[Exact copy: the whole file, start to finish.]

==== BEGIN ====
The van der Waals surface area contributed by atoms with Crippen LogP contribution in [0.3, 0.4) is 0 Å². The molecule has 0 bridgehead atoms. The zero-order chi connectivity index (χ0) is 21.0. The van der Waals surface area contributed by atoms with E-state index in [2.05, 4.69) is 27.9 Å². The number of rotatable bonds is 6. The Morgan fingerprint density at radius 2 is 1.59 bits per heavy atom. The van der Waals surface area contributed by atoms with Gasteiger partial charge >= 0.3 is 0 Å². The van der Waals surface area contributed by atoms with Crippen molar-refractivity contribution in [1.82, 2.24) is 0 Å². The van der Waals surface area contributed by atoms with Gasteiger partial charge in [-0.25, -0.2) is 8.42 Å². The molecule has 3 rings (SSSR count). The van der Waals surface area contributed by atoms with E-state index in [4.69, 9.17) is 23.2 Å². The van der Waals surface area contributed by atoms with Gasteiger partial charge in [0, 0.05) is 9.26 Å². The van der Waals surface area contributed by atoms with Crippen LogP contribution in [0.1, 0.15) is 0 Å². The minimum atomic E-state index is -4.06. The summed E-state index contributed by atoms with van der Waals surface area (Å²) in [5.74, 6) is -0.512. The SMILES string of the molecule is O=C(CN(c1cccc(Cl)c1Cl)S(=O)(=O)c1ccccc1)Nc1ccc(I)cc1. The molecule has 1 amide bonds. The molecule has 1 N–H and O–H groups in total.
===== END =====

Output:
The van der Waals surface area contributed by atoms with Crippen LogP contribution in [0.3, 0.4) is 0 Å². The molecule has 0 bridgehead atoms. The zero-order chi connectivity index (χ0) is 21.0. The van der Waals surface area contributed by atoms with E-state index in [2.05, 4.69) is 27.9 Å². The number of rotatable bonds is 6. The Morgan fingerprint density at radius 2 is 1.59 bits per heavy atom. The van der Waals surface area contributed by atoms with Gasteiger partial charge >= 0.3 is 0 Å². The van der Waals surface area contributed by atoms with Crippen molar-refractivity contribution in [1.82, 2.24) is 0 Å². The van der Waals surface area contributed by atoms with Gasteiger partial charge in [-0.25, -0.2) is 8.42 Å². The molecule has 3 rings (SSSR count). The van der Waals surface area contributed by atoms with E-state index in [4.69, 9.17) is 23.2 Å². The van der Waals surface area contributed by atoms with Gasteiger partial charge in [0, 0.05) is 9.26 Å². The van der Waals surface area contributed by atoms with Crippen LogP contribution in [0.1, 0.15) is 0 Å². The minimum atomic E-state index is -4.06. The summed E-state index contributed by atoms with van der Waals surface area (Å²) in [5.74, 6) is -0.512. The SMILES string of the molecule is O=C(CN(c1cccc(Cl)c1Cl)S(=O)(=O)c1ccccc1)Nc1ccc(I)cc1. The molecule has 1 amide bonds. The molecule has 1 N–H and O–H groups in total.